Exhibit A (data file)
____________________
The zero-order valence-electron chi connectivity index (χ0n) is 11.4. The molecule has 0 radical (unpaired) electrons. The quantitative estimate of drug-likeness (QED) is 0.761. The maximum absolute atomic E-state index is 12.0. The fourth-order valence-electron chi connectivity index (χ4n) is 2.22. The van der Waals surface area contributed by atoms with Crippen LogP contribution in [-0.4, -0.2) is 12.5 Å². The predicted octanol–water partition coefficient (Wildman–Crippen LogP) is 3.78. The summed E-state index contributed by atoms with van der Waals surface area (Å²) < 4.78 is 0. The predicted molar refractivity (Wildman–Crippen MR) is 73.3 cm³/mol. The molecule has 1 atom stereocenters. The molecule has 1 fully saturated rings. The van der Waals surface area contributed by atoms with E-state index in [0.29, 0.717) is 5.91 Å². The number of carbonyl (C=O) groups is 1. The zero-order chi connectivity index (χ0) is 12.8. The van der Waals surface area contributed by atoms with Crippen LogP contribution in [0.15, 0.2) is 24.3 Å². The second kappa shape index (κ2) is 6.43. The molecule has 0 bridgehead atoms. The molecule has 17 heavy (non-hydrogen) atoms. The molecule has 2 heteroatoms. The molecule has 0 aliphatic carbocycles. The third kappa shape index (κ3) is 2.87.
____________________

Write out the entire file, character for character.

The zero-order valence-electron chi connectivity index (χ0n) is 11.4. The molecule has 0 radical (unpaired) electrons. The quantitative estimate of drug-likeness (QED) is 0.761. The maximum absolute atomic E-state index is 12.0. The fourth-order valence-electron chi connectivity index (χ4n) is 2.22. The van der Waals surface area contributed by atoms with Crippen LogP contribution in [-0.4, -0.2) is 12.5 Å². The predicted octanol–water partition coefficient (Wildman–Crippen LogP) is 3.78. The summed E-state index contributed by atoms with van der Waals surface area (Å²) < 4.78 is 0. The predicted molar refractivity (Wildman–Crippen MR) is 73.3 cm³/mol. The molecule has 1 atom stereocenters. The molecule has 1 fully saturated rings. The van der Waals surface area contributed by atoms with E-state index in [0.29, 0.717) is 5.91 Å². The number of carbonyl (C=O) groups is 1. The zero-order chi connectivity index (χ0) is 12.8. The van der Waals surface area contributed by atoms with Crippen LogP contribution in [0.15, 0.2) is 24.3 Å². The second kappa shape index (κ2) is 6.43. The molecule has 0 bridgehead atoms. The molecule has 17 heavy (non-hydrogen) atoms. The molecule has 2 heteroatoms. The molecule has 0 aliphatic carbocycles. The third kappa shape index (κ3) is 2.87.